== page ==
After India let their 2-0 series advantage slip, Rahul Dravid and their coach John Wright addressed the media.
On the series
It is disappointing. We had an advantage at 2-0, but they won a couple of games and got the momentum going, so credit to them.
Whether the toss played a factor
I don't want to use the toss as an excuse. It was definitely a good toss to win. That's all I'd like to say. They won two games of the series after losing the toss. We couldn't manage that.
About India's ODI performances
We'll think about it because we haven't performed well for 100 overs. Our one-day performance has not been good. Not only this one but even for the last few series we haven't played good one-day cricket and that's something we have to think about. We'll have to think again about our strategies.
On the importance of individuals
I'm a firm believer that one or two individuals don't make a difference. I think it's a team game and a team sport and teams win and teams lose.
On India's lack of quality allrounders
We've had players of the quality of Kapil Dev and Ravi Shastri, and it's not easy to find players of that quality. The selectors would love to be able to pick someone of that quality. So perhaps there's an opportunity for someone in domestic cricket to look at that spot and say 'perhaps the Indian team needs someone of that quality'.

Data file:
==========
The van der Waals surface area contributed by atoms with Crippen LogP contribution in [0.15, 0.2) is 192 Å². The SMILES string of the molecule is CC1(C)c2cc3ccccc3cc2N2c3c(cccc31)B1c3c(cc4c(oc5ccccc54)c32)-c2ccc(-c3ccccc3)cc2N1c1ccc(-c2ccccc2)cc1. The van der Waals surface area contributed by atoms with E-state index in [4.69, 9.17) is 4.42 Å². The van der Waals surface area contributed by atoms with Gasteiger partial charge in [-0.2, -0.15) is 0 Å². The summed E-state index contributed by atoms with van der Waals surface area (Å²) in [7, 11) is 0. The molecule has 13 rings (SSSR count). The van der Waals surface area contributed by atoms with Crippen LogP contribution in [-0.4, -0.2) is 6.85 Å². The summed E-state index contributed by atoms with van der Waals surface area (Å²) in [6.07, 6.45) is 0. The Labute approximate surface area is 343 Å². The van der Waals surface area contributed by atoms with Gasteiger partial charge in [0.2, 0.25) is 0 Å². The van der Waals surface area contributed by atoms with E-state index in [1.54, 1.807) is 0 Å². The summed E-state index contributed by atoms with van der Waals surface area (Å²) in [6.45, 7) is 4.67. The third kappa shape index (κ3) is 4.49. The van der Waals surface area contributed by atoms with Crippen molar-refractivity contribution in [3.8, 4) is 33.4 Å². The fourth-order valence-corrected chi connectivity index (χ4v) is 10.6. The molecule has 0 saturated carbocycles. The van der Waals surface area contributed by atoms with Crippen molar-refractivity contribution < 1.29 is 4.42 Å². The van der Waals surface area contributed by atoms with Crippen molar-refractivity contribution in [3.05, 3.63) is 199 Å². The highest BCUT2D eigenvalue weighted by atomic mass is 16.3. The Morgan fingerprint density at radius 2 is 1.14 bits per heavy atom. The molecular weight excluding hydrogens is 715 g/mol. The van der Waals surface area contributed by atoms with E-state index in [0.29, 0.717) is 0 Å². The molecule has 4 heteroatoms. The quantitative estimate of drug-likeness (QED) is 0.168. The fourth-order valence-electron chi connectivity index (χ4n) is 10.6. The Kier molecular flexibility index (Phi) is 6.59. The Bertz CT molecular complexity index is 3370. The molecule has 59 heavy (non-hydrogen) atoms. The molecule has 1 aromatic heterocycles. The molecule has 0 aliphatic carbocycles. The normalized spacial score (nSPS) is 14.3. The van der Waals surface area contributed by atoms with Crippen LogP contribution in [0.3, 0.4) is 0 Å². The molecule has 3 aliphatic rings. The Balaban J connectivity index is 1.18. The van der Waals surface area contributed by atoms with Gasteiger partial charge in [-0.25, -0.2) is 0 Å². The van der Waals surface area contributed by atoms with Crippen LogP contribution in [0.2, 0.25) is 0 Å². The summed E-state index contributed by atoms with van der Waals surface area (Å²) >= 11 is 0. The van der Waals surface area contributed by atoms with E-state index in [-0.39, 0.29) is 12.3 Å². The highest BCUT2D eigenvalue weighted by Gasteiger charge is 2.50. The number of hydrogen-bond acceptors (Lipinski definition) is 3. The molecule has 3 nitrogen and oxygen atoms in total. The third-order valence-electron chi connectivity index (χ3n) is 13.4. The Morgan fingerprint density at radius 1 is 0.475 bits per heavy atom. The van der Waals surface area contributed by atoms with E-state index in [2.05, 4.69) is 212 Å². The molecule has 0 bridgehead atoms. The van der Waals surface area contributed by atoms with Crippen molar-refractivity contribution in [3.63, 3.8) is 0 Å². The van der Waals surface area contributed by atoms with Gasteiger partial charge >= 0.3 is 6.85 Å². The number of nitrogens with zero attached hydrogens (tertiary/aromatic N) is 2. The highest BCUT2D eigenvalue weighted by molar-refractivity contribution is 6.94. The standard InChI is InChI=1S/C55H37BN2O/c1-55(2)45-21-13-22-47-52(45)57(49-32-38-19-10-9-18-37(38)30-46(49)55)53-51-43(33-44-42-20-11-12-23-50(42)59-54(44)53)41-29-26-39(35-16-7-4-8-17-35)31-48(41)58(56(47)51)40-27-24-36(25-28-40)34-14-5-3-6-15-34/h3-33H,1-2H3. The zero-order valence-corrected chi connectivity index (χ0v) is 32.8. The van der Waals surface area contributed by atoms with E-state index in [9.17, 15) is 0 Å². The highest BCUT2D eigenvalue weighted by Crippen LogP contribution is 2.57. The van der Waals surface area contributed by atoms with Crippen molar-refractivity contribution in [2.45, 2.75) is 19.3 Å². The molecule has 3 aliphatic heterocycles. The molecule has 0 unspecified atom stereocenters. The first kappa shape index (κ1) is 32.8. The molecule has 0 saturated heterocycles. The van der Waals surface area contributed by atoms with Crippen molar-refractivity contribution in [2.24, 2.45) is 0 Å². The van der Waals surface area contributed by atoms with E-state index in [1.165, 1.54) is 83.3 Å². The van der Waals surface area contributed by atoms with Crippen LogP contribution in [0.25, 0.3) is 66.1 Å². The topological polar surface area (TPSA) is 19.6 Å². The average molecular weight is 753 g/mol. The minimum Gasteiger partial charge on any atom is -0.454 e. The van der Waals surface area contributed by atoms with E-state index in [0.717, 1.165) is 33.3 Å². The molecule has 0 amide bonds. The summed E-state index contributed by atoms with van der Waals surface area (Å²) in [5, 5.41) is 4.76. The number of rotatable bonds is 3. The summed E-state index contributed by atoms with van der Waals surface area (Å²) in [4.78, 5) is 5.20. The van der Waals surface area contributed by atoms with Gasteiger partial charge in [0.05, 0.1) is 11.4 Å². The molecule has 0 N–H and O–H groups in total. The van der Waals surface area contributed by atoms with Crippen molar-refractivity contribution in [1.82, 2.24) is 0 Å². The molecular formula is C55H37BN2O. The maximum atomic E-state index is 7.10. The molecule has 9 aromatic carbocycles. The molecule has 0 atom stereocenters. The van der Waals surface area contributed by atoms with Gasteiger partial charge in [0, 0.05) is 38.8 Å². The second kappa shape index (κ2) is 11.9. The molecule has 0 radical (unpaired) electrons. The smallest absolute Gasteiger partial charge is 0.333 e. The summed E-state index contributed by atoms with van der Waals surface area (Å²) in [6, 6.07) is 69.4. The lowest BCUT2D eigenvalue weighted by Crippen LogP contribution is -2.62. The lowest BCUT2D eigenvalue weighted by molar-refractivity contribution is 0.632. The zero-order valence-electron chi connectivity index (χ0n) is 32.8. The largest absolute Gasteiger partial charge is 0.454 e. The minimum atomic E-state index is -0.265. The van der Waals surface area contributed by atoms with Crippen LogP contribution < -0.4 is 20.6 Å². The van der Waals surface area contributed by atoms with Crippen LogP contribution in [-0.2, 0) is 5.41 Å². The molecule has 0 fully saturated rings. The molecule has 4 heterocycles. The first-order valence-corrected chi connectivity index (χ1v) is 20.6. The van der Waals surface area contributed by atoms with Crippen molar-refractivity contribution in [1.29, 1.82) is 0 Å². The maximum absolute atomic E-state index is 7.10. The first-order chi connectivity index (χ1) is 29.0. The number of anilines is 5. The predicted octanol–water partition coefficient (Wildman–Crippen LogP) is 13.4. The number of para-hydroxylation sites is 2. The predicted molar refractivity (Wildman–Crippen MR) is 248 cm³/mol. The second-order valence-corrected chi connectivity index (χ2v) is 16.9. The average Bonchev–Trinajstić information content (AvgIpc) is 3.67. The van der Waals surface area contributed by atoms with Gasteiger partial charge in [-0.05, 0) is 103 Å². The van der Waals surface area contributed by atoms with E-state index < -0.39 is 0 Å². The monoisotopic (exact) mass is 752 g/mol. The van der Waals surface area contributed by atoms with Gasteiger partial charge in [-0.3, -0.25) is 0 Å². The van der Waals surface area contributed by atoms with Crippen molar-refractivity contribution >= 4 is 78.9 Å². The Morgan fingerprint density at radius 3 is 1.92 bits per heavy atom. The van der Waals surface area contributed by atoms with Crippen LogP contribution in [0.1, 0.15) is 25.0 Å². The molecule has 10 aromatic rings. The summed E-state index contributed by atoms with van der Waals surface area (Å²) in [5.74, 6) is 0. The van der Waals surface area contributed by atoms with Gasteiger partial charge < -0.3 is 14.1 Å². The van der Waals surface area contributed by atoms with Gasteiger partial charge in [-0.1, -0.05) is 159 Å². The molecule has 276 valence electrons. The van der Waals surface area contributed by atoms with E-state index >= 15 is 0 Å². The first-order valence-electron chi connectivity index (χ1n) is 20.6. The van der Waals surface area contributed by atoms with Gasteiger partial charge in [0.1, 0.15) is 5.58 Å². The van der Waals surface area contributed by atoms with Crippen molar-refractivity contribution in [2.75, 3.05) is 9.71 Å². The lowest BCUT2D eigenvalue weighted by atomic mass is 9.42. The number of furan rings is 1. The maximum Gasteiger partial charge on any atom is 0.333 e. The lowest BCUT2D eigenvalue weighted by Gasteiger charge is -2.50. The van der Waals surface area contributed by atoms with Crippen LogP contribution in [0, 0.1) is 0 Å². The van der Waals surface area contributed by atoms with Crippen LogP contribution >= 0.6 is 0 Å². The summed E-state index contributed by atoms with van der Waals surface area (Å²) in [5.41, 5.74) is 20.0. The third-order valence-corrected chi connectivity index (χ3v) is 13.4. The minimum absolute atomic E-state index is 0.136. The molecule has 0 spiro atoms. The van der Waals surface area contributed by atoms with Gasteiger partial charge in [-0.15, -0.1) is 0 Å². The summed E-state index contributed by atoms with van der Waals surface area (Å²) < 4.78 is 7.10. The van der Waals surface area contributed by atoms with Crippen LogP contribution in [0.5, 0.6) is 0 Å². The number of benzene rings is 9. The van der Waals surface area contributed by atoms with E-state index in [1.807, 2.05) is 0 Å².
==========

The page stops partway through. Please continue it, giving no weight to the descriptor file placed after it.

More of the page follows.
On whether India should infuse new blood
If there are quality players who can replace the personnel, then fair enough. But it is the responsibility of the new selectors to try to raise the game. If all of us can look to individually improve our skills and perform better, that adds to the side.
What Wright brought to the team
I think professionalism, planning, organisation, discipline, team ethics. I think he helped create a good team culture, and he made the team look beyond themselves and achieve greater things. We did that in some areas, we failed in some areas.
About the bottle-throwing incident
It was disappointing to see the bottles being thrown. I think there are other ways of expressing your frustrations. While the players might not live up to your expectations, they are always trying their best.
About the last season
It's been a long one - and we haven't kicked on; there's no doubt about it. Our one-day performances this season were very ordinary. Our Test performances, other than Australia, I thought we did quite well. But the Australian series was the biggest one for us this season. Australia came here and beat us. There wasn't much shame in that because I thought we competed hard in the four games and we were beaten by a better side. Hopefully it [the season] is just an abberation and we can move on from here next season.
On the manner in which his tenure ended
It's a tough way to finish. I think being two-nil up in the series and then not being able to win it - or even share it - is disappointing.
About India's performance in the last season